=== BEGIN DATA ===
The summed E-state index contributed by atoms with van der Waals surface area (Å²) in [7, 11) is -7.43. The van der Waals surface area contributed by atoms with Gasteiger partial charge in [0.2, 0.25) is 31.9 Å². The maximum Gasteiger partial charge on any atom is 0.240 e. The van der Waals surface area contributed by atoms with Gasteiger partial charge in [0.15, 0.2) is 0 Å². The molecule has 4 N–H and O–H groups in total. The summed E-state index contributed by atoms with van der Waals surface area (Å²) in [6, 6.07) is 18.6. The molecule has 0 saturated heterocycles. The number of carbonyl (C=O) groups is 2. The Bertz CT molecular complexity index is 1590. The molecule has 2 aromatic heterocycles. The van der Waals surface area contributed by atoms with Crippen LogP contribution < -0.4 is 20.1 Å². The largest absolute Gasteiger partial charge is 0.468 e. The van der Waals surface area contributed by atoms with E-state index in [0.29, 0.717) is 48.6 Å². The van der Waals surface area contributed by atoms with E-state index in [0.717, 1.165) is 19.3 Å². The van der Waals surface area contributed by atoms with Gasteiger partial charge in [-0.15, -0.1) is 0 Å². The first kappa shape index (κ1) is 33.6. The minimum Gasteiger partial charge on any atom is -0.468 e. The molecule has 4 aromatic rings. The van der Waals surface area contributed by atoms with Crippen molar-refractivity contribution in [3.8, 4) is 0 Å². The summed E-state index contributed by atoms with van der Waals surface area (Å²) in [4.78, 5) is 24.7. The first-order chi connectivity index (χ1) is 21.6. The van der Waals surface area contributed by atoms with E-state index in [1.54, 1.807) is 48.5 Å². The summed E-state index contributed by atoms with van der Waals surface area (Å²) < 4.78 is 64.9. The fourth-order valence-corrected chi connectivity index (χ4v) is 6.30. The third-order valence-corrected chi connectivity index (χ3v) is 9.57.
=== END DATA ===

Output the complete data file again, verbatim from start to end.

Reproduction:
The summed E-state index contributed by atoms with van der Waals surface area (Å²) in [7, 11) is -7.43. The van der Waals surface area contributed by atoms with Gasteiger partial charge in [0.2, 0.25) is 31.9 Å². The maximum Gasteiger partial charge on any atom is 0.240 e. The van der Waals surface area contributed by atoms with Gasteiger partial charge in [0.15, 0.2) is 0 Å². The molecule has 4 N–H and O–H groups in total. The summed E-state index contributed by atoms with van der Waals surface area (Å²) in [6, 6.07) is 18.6. The molecule has 0 saturated heterocycles. The number of carbonyl (C=O) groups is 2. The Bertz CT molecular complexity index is 1590. The molecule has 2 aromatic heterocycles. The van der Waals surface area contributed by atoms with Crippen LogP contribution < -0.4 is 20.1 Å². The largest absolute Gasteiger partial charge is 0.468 e. The van der Waals surface area contributed by atoms with E-state index in [0.29, 0.717) is 48.6 Å². The van der Waals surface area contributed by atoms with E-state index in [0.717, 1.165) is 19.3 Å². The van der Waals surface area contributed by atoms with Gasteiger partial charge in [-0.15, -0.1) is 0 Å². The first kappa shape index (κ1) is 33.6. The minimum Gasteiger partial charge on any atom is -0.468 e. The molecule has 4 aromatic rings. The van der Waals surface area contributed by atoms with Crippen molar-refractivity contribution in [3.8, 4) is 0 Å². The summed E-state index contributed by atoms with van der Waals surface area (Å²) in [4.78, 5) is 24.7. The first-order chi connectivity index (χ1) is 21.6. The van der Waals surface area contributed by atoms with E-state index in [1.54, 1.807) is 48.5 Å². The summed E-state index contributed by atoms with van der Waals surface area (Å²) < 4.78 is 64.9. The fourth-order valence-corrected chi connectivity index (χ4v) is 6.30. The third-order valence-corrected chi connectivity index (χ3v) is 9.57.